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HOW TOP-RANKED CLEMSON MADE SOME BAD NEWS WORSE
Clemson was voted the top team in college football for the first time in its history last week, but what should have been a proud moment was tainted by the reaction of the university's president, Dr. Bill Lee Atchley, to a nine-minute report on ABC-TV concerning allegations of abuses by Tiger recruiters. Atchley maintained that ABC, which aired the report at halftime of the Nov. 28 Penn State-Pitt game, had no business doing so because an NCAA investigation into the charges was in progress, an argument vaguely reminiscent of pleas by the Nixon White House that the press leave the Watergate investigation to the proper authorities. It was an especially curious contention coming from a college president presumably committed to freedom of inquiry. In a similar spirit NCAA Executive Director Walter Byers had earlier sent a wire to ABC asking that the half-time telecast be canceled.
The ABC report was an updated version of one the network decided not to air during its telecast of the Nov. 7 Clem-son-North Carolina game (SCORECARD, Nov. 30). That decision fueled suspicions that the network was bowing to pressure from Clemson officials, who had threatened to refuse to let the Tigers take the field unless the report was scrapped. But ABC Producer Jeff Ruhe said the network held off because it wanted to talk to other sources and "to evaluate the credibility of the charges."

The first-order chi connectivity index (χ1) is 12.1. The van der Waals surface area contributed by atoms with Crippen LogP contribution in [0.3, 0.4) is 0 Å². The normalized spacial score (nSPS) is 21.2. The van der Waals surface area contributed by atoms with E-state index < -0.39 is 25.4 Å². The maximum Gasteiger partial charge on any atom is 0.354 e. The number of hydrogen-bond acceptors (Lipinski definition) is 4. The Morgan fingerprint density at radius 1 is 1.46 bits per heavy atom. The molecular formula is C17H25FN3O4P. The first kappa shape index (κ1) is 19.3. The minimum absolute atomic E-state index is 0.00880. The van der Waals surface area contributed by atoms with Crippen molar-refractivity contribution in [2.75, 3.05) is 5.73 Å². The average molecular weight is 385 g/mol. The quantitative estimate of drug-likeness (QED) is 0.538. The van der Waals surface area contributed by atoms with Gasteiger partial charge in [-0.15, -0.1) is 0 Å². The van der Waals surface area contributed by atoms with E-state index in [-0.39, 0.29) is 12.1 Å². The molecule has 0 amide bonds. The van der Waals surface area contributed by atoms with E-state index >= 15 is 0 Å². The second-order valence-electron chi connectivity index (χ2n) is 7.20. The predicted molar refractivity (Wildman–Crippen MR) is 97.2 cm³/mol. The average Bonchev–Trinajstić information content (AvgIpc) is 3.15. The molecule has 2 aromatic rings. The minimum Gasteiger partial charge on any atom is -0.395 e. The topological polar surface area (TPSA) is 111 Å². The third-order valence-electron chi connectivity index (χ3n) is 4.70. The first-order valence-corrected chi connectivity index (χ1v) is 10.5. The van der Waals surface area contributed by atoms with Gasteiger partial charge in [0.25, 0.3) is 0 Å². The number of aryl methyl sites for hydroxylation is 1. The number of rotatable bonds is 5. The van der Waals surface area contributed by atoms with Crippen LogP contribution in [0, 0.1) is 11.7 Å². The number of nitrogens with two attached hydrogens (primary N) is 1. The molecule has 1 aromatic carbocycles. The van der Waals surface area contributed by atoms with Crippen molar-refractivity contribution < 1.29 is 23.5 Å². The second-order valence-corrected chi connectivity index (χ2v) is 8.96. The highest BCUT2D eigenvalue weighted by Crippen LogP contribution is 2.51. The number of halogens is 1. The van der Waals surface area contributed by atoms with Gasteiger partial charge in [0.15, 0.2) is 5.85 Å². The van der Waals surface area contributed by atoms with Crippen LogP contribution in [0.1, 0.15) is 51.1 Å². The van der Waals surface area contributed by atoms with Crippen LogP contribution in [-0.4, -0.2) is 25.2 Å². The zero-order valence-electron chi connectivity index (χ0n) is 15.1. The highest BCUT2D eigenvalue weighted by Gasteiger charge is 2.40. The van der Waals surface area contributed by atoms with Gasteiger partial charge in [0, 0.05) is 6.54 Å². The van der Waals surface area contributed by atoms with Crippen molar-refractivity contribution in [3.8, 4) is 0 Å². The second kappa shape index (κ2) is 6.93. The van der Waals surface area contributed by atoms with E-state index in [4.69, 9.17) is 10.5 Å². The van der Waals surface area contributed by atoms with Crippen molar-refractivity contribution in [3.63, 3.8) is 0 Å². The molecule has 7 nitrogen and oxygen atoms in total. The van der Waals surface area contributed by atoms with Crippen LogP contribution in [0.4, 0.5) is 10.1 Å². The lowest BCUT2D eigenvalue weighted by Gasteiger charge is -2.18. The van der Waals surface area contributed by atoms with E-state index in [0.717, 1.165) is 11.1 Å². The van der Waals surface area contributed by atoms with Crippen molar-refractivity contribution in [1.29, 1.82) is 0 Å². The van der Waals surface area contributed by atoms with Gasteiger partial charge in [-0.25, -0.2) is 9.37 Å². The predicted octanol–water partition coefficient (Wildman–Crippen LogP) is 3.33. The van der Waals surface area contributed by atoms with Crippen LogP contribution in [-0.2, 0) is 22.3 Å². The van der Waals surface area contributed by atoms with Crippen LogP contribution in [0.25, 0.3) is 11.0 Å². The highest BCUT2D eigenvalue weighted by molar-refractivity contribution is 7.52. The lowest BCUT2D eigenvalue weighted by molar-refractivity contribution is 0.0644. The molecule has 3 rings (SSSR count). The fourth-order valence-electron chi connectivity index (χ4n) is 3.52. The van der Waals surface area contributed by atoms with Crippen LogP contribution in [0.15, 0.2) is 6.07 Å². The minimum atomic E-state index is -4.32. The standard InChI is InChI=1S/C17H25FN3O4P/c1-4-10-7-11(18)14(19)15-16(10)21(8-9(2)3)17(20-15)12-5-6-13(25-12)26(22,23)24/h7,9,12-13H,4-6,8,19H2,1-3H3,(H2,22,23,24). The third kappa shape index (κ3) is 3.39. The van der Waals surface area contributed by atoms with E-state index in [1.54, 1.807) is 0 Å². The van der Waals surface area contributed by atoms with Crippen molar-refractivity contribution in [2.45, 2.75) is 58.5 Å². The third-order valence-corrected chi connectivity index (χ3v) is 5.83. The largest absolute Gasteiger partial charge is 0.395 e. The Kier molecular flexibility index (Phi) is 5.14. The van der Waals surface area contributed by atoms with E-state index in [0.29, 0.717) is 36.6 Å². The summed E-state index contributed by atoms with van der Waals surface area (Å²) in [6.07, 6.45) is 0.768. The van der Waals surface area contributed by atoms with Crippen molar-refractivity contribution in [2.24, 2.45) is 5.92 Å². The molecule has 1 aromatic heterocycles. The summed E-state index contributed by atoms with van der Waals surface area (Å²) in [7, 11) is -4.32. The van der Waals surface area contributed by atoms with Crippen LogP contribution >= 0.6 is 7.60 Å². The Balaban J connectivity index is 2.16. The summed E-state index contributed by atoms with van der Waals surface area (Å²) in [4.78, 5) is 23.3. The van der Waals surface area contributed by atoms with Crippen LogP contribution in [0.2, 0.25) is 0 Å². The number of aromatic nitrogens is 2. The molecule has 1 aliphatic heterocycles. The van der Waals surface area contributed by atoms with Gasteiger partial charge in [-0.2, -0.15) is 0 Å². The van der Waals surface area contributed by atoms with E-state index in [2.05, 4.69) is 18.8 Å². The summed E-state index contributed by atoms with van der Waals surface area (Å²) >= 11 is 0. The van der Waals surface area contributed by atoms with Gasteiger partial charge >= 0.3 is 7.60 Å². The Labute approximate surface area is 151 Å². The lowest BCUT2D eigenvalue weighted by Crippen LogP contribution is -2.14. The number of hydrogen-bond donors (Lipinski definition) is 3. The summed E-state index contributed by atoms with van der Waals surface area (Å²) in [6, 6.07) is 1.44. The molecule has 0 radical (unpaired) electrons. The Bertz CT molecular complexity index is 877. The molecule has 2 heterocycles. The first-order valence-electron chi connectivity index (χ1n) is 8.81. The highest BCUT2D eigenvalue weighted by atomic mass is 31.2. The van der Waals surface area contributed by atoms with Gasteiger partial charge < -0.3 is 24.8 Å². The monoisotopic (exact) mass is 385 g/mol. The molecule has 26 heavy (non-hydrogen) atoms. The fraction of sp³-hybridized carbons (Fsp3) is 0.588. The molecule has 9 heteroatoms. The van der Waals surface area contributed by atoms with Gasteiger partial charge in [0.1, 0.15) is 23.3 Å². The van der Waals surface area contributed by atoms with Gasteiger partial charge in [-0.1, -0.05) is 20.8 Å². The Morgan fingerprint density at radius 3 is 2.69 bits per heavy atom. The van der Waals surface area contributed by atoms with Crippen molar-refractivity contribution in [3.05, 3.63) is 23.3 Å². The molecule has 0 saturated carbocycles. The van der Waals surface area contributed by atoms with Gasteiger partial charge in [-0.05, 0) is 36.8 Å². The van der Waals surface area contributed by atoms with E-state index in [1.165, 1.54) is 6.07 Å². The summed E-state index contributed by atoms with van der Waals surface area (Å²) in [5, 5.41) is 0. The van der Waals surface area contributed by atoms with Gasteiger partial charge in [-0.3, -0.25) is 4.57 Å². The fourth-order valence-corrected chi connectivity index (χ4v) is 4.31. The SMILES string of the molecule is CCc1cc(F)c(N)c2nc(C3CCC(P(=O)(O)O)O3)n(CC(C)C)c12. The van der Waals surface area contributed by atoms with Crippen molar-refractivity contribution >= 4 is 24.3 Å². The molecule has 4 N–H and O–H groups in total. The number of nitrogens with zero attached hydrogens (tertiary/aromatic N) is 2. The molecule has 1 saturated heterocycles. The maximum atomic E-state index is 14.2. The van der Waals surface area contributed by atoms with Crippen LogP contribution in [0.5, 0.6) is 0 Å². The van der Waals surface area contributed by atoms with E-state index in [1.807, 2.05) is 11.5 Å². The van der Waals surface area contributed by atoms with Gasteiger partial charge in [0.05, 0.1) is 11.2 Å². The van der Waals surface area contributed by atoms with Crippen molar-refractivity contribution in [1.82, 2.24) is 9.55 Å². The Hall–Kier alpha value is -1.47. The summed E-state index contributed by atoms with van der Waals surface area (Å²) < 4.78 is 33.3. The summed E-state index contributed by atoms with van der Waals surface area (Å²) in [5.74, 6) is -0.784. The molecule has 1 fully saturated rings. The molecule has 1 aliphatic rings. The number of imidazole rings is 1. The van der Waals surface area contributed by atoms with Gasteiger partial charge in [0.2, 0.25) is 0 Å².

The charges were made by two former Knoxville, Tenn. high school football stars, James Cofer and Terry Minor, who in December 1980 signed letters of intent to play for Clemson. Last February, they changed their minds and asked Clemson for releases from those letters, only to be turned down. They then reported to the NCAA that they had been offered money to sign with the school. They went public with their story in The Knoxville News-Sentinel in June. Atchley then granted them their desired releases; however, they are not now attending any school.
Cofer and Minor repeated their allegations on camera for ABC. They said they'd been given $1,000 and $500 in cash, respectively, as "Christmas presents" from Tom C. Breazeale, a Knoxville insurance man and Clemson alumnus, for agreeing to attend the school. Cofer said he'd been offered the money earlier by Clemson Coach Danny Ford and a former Ford assistant, Bill Ware. Breazeale, Ford and Ware wouldn't talk on camera to ABC, although Ware denied to SI that he offered money to Cofer. Bending over backward to suggest that Cofer and Minor may have had axes to grind, commentator Jim Lampley told the TV audience that evaluation of their charges "must take into account the fact they were associated with Cofer and Minor's efforts to secure a release from their commitment to Clemson."